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According to these documents, the organization covered up thousands of cases of sexual abuse over a period of decades, protecting pederast leaders who molested and raped young boys entrusted to their care. It is fair to assume, however, that these are merely two of many manifestations of the fatal triangle of power, coercion and sexuality at work in youth organizations which historians have yet to uncover. New approaches in global history are increasingly marked by their calling attention to the complementarity of various spatial orders.
This section will show why the history of organized youth is a worthwhile subject of investigation for historians with a view to such overlapping frameworks — that is to say, where historical actors repeatedly relate their actions and activities to transregional processes, no matter if these actors mostly operate at the local level. Analytically, it is important to distinguish between two processes: the globalization of concepts and models of organized youth and the transnational mobility of organized youth. Earlier studies pointed out that prominent mass organizations such as the Soviet Komsomol and the Boy Scouts of America were internationally networked.
Their attention was usually focused, however, on the forms and speed of geographical expansion. Thinking in terms of center and periphery also held sway in the Scouting groups of that period. Relations between the Hitler Youth and the Italian Opera Nazionale Balilla have been relatively well researched, revealing the subsequent knowledge transfer between these two organizations as well as offering a vision of the future in which this Fascist Internationale was to serve as the framework for a new nationalist Europe. Recent scholarship has paid more heed to the political demonstrations and mobilization campaigns which young people used in the decades after World War II to influence Europeanization processes.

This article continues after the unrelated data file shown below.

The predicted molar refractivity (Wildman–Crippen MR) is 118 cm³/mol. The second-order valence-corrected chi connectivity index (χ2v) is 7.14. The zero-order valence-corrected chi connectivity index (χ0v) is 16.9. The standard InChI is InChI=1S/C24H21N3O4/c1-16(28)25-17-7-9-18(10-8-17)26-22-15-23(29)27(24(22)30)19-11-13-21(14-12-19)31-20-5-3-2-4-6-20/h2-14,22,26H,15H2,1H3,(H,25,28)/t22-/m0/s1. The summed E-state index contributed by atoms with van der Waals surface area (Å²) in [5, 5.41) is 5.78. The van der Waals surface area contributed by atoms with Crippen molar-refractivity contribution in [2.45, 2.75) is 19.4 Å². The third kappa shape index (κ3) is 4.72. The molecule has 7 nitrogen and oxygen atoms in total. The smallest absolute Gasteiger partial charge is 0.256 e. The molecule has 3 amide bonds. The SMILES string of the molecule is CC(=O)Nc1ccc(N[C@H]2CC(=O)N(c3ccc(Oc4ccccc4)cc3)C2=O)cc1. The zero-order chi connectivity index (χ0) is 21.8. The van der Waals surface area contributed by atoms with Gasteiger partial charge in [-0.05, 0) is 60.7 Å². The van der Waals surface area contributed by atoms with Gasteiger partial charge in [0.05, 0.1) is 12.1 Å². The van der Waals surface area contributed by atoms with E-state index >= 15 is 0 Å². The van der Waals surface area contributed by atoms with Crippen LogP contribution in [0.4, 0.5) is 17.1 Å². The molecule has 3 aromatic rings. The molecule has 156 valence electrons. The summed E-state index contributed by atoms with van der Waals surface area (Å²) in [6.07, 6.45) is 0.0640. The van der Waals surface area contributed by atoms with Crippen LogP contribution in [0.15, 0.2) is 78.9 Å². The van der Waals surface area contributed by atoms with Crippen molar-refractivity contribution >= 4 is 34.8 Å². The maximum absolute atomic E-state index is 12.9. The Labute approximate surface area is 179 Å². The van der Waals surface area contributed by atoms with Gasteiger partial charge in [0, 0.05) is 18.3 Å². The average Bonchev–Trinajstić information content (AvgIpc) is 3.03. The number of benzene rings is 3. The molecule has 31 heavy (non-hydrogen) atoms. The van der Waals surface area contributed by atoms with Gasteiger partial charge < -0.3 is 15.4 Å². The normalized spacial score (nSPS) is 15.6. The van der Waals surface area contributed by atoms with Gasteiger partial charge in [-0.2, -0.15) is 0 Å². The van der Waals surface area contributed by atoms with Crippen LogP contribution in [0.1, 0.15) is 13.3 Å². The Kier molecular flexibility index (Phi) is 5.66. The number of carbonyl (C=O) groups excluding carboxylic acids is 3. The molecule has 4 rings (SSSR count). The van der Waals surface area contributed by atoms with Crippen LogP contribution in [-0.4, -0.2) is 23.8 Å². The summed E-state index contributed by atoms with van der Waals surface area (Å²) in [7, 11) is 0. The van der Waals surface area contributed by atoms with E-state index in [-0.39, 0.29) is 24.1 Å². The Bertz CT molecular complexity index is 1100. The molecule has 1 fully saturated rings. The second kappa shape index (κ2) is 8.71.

The European Youth Campaign of the s formed the spearhead of a transnational movement, which in conjunction with about youth organizations was intended to inspire adolescents to work for a unified but decidedly anticommunist Europe through participation in seminars, evening discussions, study tours and youth parliaments. This could be sidestepped in isolated cases, as shown by the example of young Catholic expellees in the Federal Republic of the s who, despite being embedded in a national framework, intensified their contacts with young Christians in the regions they came from and called for reconciliation with their East European neighbors.
Power asymmetries and centrifugal forces played an important role in disseminating certain organizational concepts.
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Newer studies, however, question the conventional dichotomy of active-exporting and passive-receiving societies, pointing to processes of creative reception and selective adaptation. Local elites seldom adopted imported structures wholesale, but adapted them to familiar religious, cultural and political norms. This was true of a range of Jewish-Zionist youth groups, in which wider social and specifically Jewish influences intermingled.
The presence of Girl Scouts, on the other hand, at international Scouting camps sometimes made Anglo-American Boy Scouts uneasy, supporting as they did the segregation of boys and girls in their organizations. These institutional models originating in Europe and North America underwent even more local adaptations in the non-Western world.
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Whereas the symbolic worlds of Western youth organizations were saturated with imperialist metaphors of reconnaissance and conquest, hybrid forms increasingly developed in Africa, South and East Asia. Originally introduced to stabilize colonial rule, organizations like the Scouts were capable of accommodating enough local characteristics to also make them attractive to anticolonial liberation movements.